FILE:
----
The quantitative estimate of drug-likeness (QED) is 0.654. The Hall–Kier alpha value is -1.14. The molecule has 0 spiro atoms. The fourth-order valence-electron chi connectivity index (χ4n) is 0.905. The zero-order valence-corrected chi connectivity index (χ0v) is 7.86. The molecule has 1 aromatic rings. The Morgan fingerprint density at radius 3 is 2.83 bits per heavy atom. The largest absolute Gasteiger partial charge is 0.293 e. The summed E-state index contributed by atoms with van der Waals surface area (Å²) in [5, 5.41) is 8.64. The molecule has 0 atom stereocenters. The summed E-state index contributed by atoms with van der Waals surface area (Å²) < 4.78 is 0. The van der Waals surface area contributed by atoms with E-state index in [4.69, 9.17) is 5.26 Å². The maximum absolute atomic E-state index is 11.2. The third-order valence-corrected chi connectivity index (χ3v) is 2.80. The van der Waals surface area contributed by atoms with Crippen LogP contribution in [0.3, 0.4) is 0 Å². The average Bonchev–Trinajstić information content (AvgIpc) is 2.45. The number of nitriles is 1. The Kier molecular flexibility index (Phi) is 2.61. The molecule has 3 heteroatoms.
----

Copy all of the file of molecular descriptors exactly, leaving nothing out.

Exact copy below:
The quantitative estimate of drug-likeness (QED) is 0.654. The Hall–Kier alpha value is -1.14. The molecule has 0 spiro atoms. The fourth-order valence-electron chi connectivity index (χ4n) is 0.905. The zero-order valence-corrected chi connectivity index (χ0v) is 7.86. The molecule has 1 aromatic rings. The Morgan fingerprint density at radius 3 is 2.83 bits per heavy atom. The largest absolute Gasteiger partial charge is 0.293 e. The summed E-state index contributed by atoms with van der Waals surface area (Å²) in [5, 5.41) is 8.64. The molecule has 0 atom stereocenters. The summed E-state index contributed by atoms with van der Waals surface area (Å²) < 4.78 is 0. The van der Waals surface area contributed by atoms with E-state index in [4.69, 9.17) is 5.26 Å². The maximum absolute atomic E-state index is 11.2. The third-order valence-corrected chi connectivity index (χ3v) is 2.80. The van der Waals surface area contributed by atoms with Crippen LogP contribution in [0.3, 0.4) is 0 Å². The average Bonchev–Trinajstić information content (AvgIpc) is 2.45. The number of nitriles is 1. The Kier molecular flexibility index (Phi) is 2.61. The molecule has 3 heteroatoms.